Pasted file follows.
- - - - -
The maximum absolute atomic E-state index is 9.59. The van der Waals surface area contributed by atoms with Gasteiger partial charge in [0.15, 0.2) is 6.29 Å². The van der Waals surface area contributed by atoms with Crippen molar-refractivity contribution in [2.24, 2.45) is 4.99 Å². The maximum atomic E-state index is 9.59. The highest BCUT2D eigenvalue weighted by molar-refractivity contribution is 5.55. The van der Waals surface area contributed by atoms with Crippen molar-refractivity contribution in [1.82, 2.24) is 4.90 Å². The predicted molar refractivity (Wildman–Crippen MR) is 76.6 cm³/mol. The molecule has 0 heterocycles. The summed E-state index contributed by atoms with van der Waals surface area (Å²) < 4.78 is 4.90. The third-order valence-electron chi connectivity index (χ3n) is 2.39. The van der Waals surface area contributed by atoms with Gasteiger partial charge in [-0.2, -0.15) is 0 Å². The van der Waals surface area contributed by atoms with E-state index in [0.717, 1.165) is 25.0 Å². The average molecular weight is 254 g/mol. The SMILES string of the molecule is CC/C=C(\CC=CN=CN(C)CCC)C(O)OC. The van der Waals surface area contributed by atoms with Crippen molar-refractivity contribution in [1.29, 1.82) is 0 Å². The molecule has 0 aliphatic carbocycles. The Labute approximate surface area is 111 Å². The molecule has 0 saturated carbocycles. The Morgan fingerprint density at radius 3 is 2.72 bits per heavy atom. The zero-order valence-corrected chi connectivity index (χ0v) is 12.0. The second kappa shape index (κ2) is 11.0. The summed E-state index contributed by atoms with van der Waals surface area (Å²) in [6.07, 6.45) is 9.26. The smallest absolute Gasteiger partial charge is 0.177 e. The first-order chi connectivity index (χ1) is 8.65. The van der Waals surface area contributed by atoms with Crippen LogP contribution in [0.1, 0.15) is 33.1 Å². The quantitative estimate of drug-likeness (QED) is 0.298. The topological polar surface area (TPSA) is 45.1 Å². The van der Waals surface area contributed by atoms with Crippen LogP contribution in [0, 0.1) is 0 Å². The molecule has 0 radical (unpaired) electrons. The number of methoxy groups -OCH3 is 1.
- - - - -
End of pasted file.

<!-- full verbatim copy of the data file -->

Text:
The maximum absolute atomic E-state index is 9.59. The van der Waals surface area contributed by atoms with Gasteiger partial charge in [0.15, 0.2) is 6.29 Å². The van der Waals surface area contributed by atoms with Crippen molar-refractivity contribution in [2.24, 2.45) is 4.99 Å². The maximum atomic E-state index is 9.59. The highest BCUT2D eigenvalue weighted by molar-refractivity contribution is 5.55. The van der Waals surface area contributed by atoms with Crippen molar-refractivity contribution in [1.82, 2.24) is 4.90 Å². The predicted molar refractivity (Wildman–Crippen MR) is 76.6 cm³/mol. The molecule has 0 heterocycles. The summed E-state index contributed by atoms with van der Waals surface area (Å²) < 4.78 is 4.90. The third-order valence-electron chi connectivity index (χ3n) is 2.39. The van der Waals surface area contributed by atoms with Gasteiger partial charge in [-0.2, -0.15) is 0 Å². The van der Waals surface area contributed by atoms with E-state index in [0.717, 1.165) is 25.0 Å². The average molecular weight is 254 g/mol. The SMILES string of the molecule is CC/C=C(\CC=CN=CN(C)CCC)C(O)OC. The van der Waals surface area contributed by atoms with Crippen molar-refractivity contribution in [1.29, 1.82) is 0 Å². The molecule has 0 aliphatic carbocycles. The Labute approximate surface area is 111 Å². The molecule has 0 saturated carbocycles. The Morgan fingerprint density at radius 3 is 2.72 bits per heavy atom. The zero-order valence-corrected chi connectivity index (χ0v) is 12.0. The second kappa shape index (κ2) is 11.0. The summed E-state index contributed by atoms with van der Waals surface area (Å²) in [6.07, 6.45) is 9.26. The smallest absolute Gasteiger partial charge is 0.177 e. The first-order chi connectivity index (χ1) is 8.65. The van der Waals surface area contributed by atoms with Crippen LogP contribution in [0.1, 0.15) is 33.1 Å². The quantitative estimate of drug-likeness (QED) is 0.298. The topological polar surface area (TPSA) is 45.1 Å². The van der Waals surface area contributed by atoms with Crippen LogP contribution in [0, 0.1) is 0 Å². The molecule has 0 radical (unpaired) electrons. The number of methoxy groups -OCH3 is 1.